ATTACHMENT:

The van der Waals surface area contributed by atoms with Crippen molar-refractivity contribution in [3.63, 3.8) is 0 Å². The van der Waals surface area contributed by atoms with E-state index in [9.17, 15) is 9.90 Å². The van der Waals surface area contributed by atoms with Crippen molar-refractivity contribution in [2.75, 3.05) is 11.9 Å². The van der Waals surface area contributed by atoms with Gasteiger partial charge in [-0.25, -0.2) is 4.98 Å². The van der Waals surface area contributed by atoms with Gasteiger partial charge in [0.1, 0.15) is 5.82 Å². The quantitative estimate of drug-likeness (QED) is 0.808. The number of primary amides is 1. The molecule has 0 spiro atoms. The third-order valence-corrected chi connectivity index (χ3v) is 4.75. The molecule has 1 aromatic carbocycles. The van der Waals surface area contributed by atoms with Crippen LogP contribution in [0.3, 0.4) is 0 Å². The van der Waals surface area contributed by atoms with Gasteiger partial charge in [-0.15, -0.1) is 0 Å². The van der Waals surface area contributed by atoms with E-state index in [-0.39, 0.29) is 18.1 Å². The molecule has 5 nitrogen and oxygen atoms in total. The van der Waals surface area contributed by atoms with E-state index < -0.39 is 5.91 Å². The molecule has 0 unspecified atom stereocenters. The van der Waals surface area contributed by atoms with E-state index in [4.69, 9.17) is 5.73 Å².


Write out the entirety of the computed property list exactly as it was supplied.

The van der Waals surface area contributed by atoms with Crippen molar-refractivity contribution in [3.63, 3.8) is 0 Å². The van der Waals surface area contributed by atoms with E-state index in [9.17, 15) is 9.90 Å². The van der Waals surface area contributed by atoms with Crippen molar-refractivity contribution in [2.75, 3.05) is 11.9 Å². The van der Waals surface area contributed by atoms with Gasteiger partial charge in [-0.25, -0.2) is 4.98 Å². The van der Waals surface area contributed by atoms with Gasteiger partial charge in [0.1, 0.15) is 5.82 Å². The quantitative estimate of drug-likeness (QED) is 0.808. The number of primary amides is 1. The molecule has 0 spiro atoms. The third-order valence-corrected chi connectivity index (χ3v) is 4.75. The molecule has 1 aromatic carbocycles. The van der Waals surface area contributed by atoms with Crippen LogP contribution in [0.3, 0.4) is 0 Å². The van der Waals surface area contributed by atoms with Gasteiger partial charge in [-0.15, -0.1) is 0 Å². The van der Waals surface area contributed by atoms with E-state index in [-0.39, 0.29) is 18.1 Å². The molecule has 5 nitrogen and oxygen atoms in total. The van der Waals surface area contributed by atoms with E-state index < -0.39 is 5.91 Å². The molecule has 0 unspecified atom stereocenters. The van der Waals surface area contributed by atoms with E-state index in [4.69, 9.17) is 5.73 Å².